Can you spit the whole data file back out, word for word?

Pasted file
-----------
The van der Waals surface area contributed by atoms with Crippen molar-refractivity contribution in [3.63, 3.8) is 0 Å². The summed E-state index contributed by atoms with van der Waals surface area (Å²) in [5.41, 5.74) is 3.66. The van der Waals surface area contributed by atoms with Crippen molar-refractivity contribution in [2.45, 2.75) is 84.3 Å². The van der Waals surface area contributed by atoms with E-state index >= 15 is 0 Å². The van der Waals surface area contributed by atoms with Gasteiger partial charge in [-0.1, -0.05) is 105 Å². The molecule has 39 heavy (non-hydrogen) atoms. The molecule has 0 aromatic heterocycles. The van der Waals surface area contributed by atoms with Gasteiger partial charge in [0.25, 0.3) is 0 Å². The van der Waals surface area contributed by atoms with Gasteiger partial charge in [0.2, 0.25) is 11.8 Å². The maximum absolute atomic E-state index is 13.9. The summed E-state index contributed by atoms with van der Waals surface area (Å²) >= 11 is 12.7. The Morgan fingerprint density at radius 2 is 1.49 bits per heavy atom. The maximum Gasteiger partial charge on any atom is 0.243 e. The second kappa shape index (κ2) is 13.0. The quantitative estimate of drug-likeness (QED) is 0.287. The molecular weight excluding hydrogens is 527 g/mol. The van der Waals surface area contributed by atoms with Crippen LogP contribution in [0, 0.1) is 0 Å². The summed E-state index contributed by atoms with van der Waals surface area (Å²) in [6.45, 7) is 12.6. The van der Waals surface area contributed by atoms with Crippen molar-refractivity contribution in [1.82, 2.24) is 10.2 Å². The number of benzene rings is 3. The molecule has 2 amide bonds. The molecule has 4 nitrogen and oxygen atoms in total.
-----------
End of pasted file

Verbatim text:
The van der Waals surface area contributed by atoms with Crippen molar-refractivity contribution in [3.63, 3.8) is 0 Å². The summed E-state index contributed by atoms with van der Waals surface area (Å²) in [5.41, 5.74) is 3.66. The van der Waals surface area contributed by atoms with Crippen molar-refractivity contribution in [2.45, 2.75) is 84.3 Å². The van der Waals surface area contributed by atoms with E-state index >= 15 is 0 Å². The van der Waals surface area contributed by atoms with Gasteiger partial charge in [-0.1, -0.05) is 105 Å². The molecule has 39 heavy (non-hydrogen) atoms. The molecule has 0 aromatic heterocycles. The van der Waals surface area contributed by atoms with Gasteiger partial charge in [0.25, 0.3) is 0 Å². The van der Waals surface area contributed by atoms with Gasteiger partial charge in [0.2, 0.25) is 11.8 Å². The maximum absolute atomic E-state index is 13.9. The summed E-state index contributed by atoms with van der Waals surface area (Å²) >= 11 is 12.7. The Morgan fingerprint density at radius 2 is 1.49 bits per heavy atom. The maximum Gasteiger partial charge on any atom is 0.243 e. The second kappa shape index (κ2) is 13.0. The quantitative estimate of drug-likeness (QED) is 0.287. The molecular weight excluding hydrogens is 527 g/mol. The van der Waals surface area contributed by atoms with Crippen LogP contribution in [0, 0.1) is 0 Å². The summed E-state index contributed by atoms with van der Waals surface area (Å²) in [6.45, 7) is 12.6. The van der Waals surface area contributed by atoms with Crippen molar-refractivity contribution in [1.82, 2.24) is 10.2 Å². The number of benzene rings is 3. The molecule has 2 amide bonds. The molecule has 4 nitrogen and oxygen atoms in total.